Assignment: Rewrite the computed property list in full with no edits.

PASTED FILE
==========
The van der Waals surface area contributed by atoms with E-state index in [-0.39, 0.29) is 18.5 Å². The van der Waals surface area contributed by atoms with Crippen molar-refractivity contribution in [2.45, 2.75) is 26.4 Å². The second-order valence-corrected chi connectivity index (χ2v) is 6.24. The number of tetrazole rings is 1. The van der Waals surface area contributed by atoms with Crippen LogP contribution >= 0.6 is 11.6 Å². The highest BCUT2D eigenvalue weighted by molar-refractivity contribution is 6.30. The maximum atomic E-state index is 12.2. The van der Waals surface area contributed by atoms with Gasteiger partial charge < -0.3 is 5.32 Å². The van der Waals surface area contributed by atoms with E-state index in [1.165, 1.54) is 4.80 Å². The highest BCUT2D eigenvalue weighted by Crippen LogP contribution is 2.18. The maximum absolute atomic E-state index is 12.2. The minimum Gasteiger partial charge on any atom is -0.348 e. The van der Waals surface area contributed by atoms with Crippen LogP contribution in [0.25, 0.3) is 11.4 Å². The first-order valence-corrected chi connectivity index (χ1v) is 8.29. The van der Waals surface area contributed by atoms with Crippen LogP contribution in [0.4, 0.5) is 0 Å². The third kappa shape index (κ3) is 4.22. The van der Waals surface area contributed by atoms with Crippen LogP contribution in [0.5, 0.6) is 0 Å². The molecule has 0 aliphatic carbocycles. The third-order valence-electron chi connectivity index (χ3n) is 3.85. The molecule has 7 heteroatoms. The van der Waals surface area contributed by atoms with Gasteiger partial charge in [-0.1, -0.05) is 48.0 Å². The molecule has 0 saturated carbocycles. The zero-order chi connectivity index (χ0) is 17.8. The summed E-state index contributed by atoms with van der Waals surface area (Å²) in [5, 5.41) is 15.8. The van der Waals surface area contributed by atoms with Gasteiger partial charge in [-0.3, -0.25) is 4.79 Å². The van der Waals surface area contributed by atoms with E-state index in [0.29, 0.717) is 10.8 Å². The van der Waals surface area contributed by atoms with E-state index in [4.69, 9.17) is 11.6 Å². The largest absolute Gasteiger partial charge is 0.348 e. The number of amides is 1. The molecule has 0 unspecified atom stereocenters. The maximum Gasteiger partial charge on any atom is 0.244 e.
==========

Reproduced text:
The van der Waals surface area contributed by atoms with E-state index in [-0.39, 0.29) is 18.5 Å². The van der Waals surface area contributed by atoms with Crippen molar-refractivity contribution in [2.45, 2.75) is 26.4 Å². The second-order valence-corrected chi connectivity index (χ2v) is 6.24. The number of tetrazole rings is 1. The van der Waals surface area contributed by atoms with Crippen LogP contribution >= 0.6 is 11.6 Å². The highest BCUT2D eigenvalue weighted by molar-refractivity contribution is 6.30. The maximum atomic E-state index is 12.2. The van der Waals surface area contributed by atoms with Gasteiger partial charge < -0.3 is 5.32 Å². The van der Waals surface area contributed by atoms with E-state index in [1.165, 1.54) is 4.80 Å². The highest BCUT2D eigenvalue weighted by Crippen LogP contribution is 2.18. The maximum absolute atomic E-state index is 12.2. The minimum Gasteiger partial charge on any atom is -0.348 e. The van der Waals surface area contributed by atoms with Crippen LogP contribution in [0.25, 0.3) is 11.4 Å². The first-order valence-corrected chi connectivity index (χ1v) is 8.29. The van der Waals surface area contributed by atoms with Crippen LogP contribution in [0.4, 0.5) is 0 Å². The third kappa shape index (κ3) is 4.22. The van der Waals surface area contributed by atoms with Crippen LogP contribution in [0.5, 0.6) is 0 Å². The molecule has 0 aliphatic carbocycles. The third-order valence-electron chi connectivity index (χ3n) is 3.85. The molecule has 7 heteroatoms. The van der Waals surface area contributed by atoms with Gasteiger partial charge in [-0.1, -0.05) is 48.0 Å². The molecule has 0 saturated carbocycles. The zero-order chi connectivity index (χ0) is 17.8. The summed E-state index contributed by atoms with van der Waals surface area (Å²) in [5, 5.41) is 15.8. The van der Waals surface area contributed by atoms with Gasteiger partial charge in [-0.3, -0.25) is 4.79 Å². The van der Waals surface area contributed by atoms with E-state index in [0.29, 0.717) is 10.8 Å². The van der Waals surface area contributed by atoms with E-state index in [4.69, 9.17) is 11.6 Å². The largest absolute Gasteiger partial charge is 0.348 e. The number of amides is 1. The molecule has 0 unspecified atom stereocenters. The maximum Gasteiger partial charge on any atom is 0.244 e.